En EspaŅol

Q. Who is Mr. Smarty Plants?

A: There are those who suspect Wildflower Center volunteers are the culpable and capable culprits. Yet, others think staff members play some, albeit small, role. You can torture us with your plant questions, but we will never reveal the Green Guru's secret identity.

Help us grow by giving to the Plant Database Fund or by becoming a member

Did you know you can access the Native Plant Information Network with your web-enabled smartphone?

Share

Ask Mr. Smarty Plants

Ask Mr. Smarty Plants is a free service provided by the staff and volunteers at the Lady Bird Johnson Wildflower Center.

Search Smarty Plants
    
 
See a list of all Smarty Plants questions
Can't find the answer in our existing FAQs, submit a question to Mr. Smarty Plants.
Need help with plant identification, visit the plant identification page.
 
rate this answer
Not Yet Rated

Tuesday - May 11, 2010

From: Lewes, DE
Region: Mid-Atlantic
Topic: Non-Natives, Transplants
Title: Problems with non-native Miscanthus sinensis grass in Lewes DE
Answered by: Barbara Medford

QUESTION:

I have morning light ornamental grass, which was just three days ago. The ends of the grass are shriveling up and appear to be dying; why is this?

ANSWER:

We are assuming you mean Miscanthus sinensis grass var. "Morning Light," and also assuming you meant you had planted it 3 days ago, and now the ends of the grass are shriveling.

In the first place, any time you see a plant scientific name ending with "sinensis," you can bet it is not native to North America. Usually, it means that plant is native to China; in this case, it also includes Japan, Korea and other Far Eastern countries. The Lady Bird Johnson Wildflower Center is committed to the use, protection and propagation of plants native not only to North America but to the area in which the plants are being grown. This article from Floridata on Miscanthus sinensis will possibly answer some of your questions. Your grass may just be suffering from transplant shock, and needs a little trimming off the top. Check the referenced article to see if you have the grass in the right amount of sun, and if it is getting enough water. Beyond that, please notice the Warning at the bottom of that article:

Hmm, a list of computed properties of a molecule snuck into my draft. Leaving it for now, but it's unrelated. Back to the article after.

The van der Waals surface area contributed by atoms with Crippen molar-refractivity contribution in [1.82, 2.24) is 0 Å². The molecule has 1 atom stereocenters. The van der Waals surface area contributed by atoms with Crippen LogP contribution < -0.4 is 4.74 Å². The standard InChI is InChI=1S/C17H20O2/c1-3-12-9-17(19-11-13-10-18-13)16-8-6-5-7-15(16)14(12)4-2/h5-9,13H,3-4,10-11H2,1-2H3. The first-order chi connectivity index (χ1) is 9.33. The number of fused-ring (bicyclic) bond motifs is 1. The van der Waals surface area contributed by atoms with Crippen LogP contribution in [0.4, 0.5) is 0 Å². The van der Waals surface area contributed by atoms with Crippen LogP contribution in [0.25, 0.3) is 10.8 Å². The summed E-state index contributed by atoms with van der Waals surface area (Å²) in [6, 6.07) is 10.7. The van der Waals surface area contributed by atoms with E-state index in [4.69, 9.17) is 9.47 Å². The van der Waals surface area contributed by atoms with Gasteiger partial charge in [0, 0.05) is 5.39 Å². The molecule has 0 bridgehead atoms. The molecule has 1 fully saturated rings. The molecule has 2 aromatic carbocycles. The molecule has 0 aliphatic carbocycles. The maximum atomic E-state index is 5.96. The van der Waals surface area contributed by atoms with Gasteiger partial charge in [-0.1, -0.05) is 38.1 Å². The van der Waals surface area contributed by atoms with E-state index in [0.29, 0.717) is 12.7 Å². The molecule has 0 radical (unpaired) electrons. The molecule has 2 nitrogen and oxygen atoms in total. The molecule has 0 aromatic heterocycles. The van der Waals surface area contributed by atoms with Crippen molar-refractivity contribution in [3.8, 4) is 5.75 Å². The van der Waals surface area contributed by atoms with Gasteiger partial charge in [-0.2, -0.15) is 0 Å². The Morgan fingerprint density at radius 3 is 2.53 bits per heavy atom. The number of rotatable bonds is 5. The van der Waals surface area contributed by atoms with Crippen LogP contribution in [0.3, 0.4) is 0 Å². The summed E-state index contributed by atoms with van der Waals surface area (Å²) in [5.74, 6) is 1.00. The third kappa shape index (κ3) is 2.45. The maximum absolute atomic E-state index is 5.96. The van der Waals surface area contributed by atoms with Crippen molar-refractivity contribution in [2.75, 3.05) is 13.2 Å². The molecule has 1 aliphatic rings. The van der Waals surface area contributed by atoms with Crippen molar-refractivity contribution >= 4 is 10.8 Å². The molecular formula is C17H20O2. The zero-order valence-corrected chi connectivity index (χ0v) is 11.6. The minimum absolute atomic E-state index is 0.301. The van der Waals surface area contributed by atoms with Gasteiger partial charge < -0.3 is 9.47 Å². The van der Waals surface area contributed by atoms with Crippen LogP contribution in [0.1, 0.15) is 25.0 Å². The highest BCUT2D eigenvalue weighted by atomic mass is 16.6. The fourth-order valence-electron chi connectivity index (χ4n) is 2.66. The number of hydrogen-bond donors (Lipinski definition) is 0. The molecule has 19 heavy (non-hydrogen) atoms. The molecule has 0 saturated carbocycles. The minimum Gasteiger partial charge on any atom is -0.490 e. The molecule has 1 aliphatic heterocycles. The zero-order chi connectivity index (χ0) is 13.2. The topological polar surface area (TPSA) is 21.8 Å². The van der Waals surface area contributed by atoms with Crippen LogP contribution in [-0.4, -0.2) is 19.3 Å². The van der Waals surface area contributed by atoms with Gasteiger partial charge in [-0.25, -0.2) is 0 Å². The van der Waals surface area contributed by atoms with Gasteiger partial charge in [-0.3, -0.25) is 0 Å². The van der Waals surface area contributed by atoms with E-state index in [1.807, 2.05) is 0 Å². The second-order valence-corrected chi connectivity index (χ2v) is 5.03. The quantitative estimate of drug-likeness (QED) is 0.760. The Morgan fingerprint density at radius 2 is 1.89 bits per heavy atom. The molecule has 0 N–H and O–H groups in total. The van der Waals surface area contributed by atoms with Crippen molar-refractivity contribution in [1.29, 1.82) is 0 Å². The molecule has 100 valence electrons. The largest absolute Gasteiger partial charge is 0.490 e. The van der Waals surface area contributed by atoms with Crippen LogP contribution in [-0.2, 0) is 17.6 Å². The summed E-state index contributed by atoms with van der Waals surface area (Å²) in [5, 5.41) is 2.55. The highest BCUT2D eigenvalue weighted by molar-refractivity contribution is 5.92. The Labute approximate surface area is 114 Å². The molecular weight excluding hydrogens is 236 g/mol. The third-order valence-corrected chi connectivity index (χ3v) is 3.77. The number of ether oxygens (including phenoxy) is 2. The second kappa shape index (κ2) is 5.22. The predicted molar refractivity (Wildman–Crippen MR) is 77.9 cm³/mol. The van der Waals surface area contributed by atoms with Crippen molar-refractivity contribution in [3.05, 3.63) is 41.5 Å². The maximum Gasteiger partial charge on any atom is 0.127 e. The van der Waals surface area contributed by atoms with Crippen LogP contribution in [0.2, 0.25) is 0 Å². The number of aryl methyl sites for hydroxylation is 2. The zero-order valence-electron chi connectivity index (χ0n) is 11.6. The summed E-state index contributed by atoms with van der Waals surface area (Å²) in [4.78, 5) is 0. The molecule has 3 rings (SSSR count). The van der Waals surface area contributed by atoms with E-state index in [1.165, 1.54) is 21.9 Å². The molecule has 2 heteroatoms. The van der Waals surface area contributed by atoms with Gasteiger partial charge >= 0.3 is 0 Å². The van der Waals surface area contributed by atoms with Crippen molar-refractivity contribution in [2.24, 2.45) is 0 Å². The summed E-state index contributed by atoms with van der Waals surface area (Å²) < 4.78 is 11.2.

"Chinese silver grass is invading and disrupting native plant communities in many places from the southeastern United States to California and the West Coast." 

That is one of the reasons we recommend using only plants native to an area; the non-native, with no natural competition or predator, can become invasive, forcing out natives and destroying natural habitats. 

 

More Transplants Questions

Possible freeze damage in Wax Myrtle from last winter in Bastrop, TX
July 25, 2011 - Our Wax Myrtle is about 7 yrs old and in good shape until this past winter when we had several very hard freezes. Now several of the large branches are dead and more are dying each month. We have not ...
view the full question and answer

Gregg's Mistflower stressed in Fredericksburg TX
August 07, 2013 - My Gregg's Mist Flower plants are very stressed. The blooms have turned brown and the leaves are drooping. Plants are receiving moderate sun, partial shade. Do they need daily watering this time o...
view the full question and answer

Transplanting non-native crape myrtle in Scottsdale AZ
May 11, 2014 - When is the best time to transplant dwarf crape myrtle in Scottsdale AZ?
view the full question and answer

Plant for part sun in Nampa Idaho
May 20, 2010 - What could I plant in arid SW Idaho on the northwest side of my house along a border against the house? Most of the day this area is in shade, but at the hottest time of the day it gets a couple of h...
view the full question and answer

Transplanting large Silverado Sage bushes from Mesa AZ
August 19, 2013 - We just bought a condo with three Silverado Sage, each one is 6-8 ft tall, trained to grow as "trees" with bare branches for the bottom 4 feet or so, and beautiful flowering branches on top. They ar...
view the full question and answer

Smarty Plants's Facebook profile Support the Wildflower Center by Donating Online or Becoming a Member today.

Mr. Smarty Plants wants you to be his Facebook friend. Click the Facebook icon to add yourself to Mr. Smarty Plants list of friends.
E-NEWSLETTER | BECOME A MEMBER | DONATE NOW | MEDIA | SITEMAP
© 2015 Lady Bird Johnson Wildflower Center